Argument: Public insurance meets moral obligation to insure uninsured
Ronald R. Mercer, Bullhead City, Ariz. "America, its uninsured need public option". Las Vegas Sun. Aug. 24, 2009: "A public option health care agency proposed by many Democrats, and an important part of President Barack Obama’s health reform plan, needs a mission statement. It must simply read: 'Provide voluntary health insurance for the uninsured. Leave no one behind.' [...] This is a high ground statement — moral, honorable and American. It is not socialism to care and provide for an American minority, the uninsured. It’s simply the right thing to do. Just as Americans don’t turn people away from hospital emergency rooms, Americans don’t leave people behind when it comes to health care insurance."
Paul Waldman. "The ten dumbest arguments against health reform". American Prospect. July 28, 2009: "Whatever we do, we shouldn't ruin "the best health-care system in the world." Progressives confronted with this common argument often respond with incredulity. "Are you kidding me?" they shout. Fifty million uninsured, the highest per-capita costs in the world, millions of people pushed into bankruptcy by medical bills, worse health outcomes than most of the industrialized world? Are you kidding me?
But this is not a practical argument -- it's a moral argument. Those who make it believe that our system is the best precisely because of its inequality. Systems like those of our European friends, in which everyone has access to high-quality care at a reasonable price, just don't sit right with many conservative Republicans. If a captain of industry can't buy better health care than the guy who cuts his lawn can, then the world just isn't functioning as it should."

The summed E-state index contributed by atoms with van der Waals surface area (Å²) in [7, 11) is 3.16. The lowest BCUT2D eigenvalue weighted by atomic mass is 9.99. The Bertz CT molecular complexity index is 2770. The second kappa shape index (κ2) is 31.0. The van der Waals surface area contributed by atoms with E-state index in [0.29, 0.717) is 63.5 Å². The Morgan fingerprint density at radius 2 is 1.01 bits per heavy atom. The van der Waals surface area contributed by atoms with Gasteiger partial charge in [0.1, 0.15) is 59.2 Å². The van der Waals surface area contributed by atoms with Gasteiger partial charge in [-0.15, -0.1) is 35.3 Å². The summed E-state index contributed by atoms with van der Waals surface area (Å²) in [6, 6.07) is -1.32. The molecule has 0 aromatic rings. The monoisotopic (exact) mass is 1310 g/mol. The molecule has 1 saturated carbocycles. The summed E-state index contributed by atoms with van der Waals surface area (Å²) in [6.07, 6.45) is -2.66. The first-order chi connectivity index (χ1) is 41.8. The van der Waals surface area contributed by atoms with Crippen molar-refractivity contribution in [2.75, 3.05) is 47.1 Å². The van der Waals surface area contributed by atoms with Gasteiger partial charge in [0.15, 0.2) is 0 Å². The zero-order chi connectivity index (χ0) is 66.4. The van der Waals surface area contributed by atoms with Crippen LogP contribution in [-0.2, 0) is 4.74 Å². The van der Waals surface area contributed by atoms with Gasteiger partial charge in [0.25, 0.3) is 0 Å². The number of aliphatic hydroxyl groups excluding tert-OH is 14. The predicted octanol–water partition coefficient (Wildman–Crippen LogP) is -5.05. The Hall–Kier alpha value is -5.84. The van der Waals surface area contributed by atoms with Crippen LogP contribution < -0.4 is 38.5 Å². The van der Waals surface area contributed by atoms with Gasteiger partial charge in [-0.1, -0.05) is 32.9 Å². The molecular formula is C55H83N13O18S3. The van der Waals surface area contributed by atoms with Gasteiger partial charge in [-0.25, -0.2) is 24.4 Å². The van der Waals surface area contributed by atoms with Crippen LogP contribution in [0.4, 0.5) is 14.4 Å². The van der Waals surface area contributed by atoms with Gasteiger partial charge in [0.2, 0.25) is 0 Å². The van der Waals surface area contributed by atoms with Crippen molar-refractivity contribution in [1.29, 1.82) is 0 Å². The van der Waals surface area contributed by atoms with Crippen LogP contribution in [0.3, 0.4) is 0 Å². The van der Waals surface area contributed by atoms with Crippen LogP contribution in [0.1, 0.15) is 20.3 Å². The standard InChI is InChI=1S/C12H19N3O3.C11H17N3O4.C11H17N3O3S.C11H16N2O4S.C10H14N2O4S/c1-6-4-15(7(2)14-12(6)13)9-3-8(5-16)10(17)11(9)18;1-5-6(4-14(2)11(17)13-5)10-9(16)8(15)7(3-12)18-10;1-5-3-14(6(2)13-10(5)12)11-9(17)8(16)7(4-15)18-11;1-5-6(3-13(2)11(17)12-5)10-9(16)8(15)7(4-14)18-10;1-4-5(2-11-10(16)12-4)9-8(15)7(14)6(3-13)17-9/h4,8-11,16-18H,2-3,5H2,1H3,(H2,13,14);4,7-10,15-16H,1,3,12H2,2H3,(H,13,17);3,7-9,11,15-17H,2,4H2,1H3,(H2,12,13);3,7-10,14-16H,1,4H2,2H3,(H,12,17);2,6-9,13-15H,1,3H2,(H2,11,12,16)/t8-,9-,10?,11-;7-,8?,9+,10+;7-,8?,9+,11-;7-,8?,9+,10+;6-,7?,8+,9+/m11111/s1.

Marc Ash. "Firght for the Public Option". truthout. August 17, 2009: "As August comes to a close, one of the most important debates in American history will come to a point of decision making. Will Americans have the option to support their own health care system if they choose?
It will not only be important as a political precedent or as policy statement; it will be a landmark moment socially. Will we as Americans care for Americans in illness and need? The conflict could not be more stark, the stakes any higher.
The horror of the drowning of New Orleans played out in media images before a disbelieving nation. The enormity of what we were seeing a rational mind had to view as an anomaly, an aberration. An entire US city left to die with more than adequate resources standing by to have saved so many lives? Why? How could this be? But in places like Wise County, Virginia, and Inglewood, California, scenes hauntingly reminiscent of crowds at the New Orleans Superdome, new crowds of uninsured Americans, desperately hoping for services, thronged to open air or poorly sanitized mass clinics, hoping for any chance at health care, any chance to receive medical attention.
What we need is not "change"; we need tradition. An American tradition of fortitude and caring. It can no longer be the responsibility of the corporations or the government; the community must lead. The time has come to fight for the public health care option."